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Capt. John Stotts

of the the 161st Indiana Volunteer Infantry

Writes his love back home

Contributed by By Mary Rogers

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The following letter was written by Captain Wilfred Stotts of the 161st Indiana Volunteer Infantry to his love, Josephine Thompson. Josephine lived back in his hometown of Edinburgh, Indiana.

The letter shows little of the military goings-on, but does show the pangs of separation common to almost all military men.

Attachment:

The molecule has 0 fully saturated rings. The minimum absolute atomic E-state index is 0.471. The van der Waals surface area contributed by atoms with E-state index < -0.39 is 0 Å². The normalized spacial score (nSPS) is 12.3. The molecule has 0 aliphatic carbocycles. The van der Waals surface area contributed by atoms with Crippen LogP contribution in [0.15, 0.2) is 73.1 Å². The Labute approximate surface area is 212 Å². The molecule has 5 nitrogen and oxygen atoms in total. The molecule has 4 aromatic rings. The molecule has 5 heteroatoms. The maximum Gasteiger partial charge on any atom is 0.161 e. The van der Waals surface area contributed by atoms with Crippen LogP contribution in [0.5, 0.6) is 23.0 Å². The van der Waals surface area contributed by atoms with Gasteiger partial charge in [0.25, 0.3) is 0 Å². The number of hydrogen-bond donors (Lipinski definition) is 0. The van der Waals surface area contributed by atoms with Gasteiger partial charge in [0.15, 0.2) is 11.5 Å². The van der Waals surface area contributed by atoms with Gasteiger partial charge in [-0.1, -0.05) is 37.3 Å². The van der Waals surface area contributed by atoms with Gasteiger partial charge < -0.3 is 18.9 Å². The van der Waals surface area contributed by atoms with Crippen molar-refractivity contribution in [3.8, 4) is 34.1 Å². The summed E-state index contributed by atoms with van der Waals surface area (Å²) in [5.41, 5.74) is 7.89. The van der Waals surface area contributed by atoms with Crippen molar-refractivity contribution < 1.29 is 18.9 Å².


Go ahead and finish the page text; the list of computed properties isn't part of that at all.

Incidentally, Stotts and Josephine Thompson did not marry. She married Charles Pruitt in 1910.

The Letter:

Envelope postmark: Savannah November 1 1898

Address:  Miss Josephine Thompson
               Edinburgh, Indiana

Back on envelope postmark: Edinburgh November 3 1898  ? AM

"My Dear Josie:-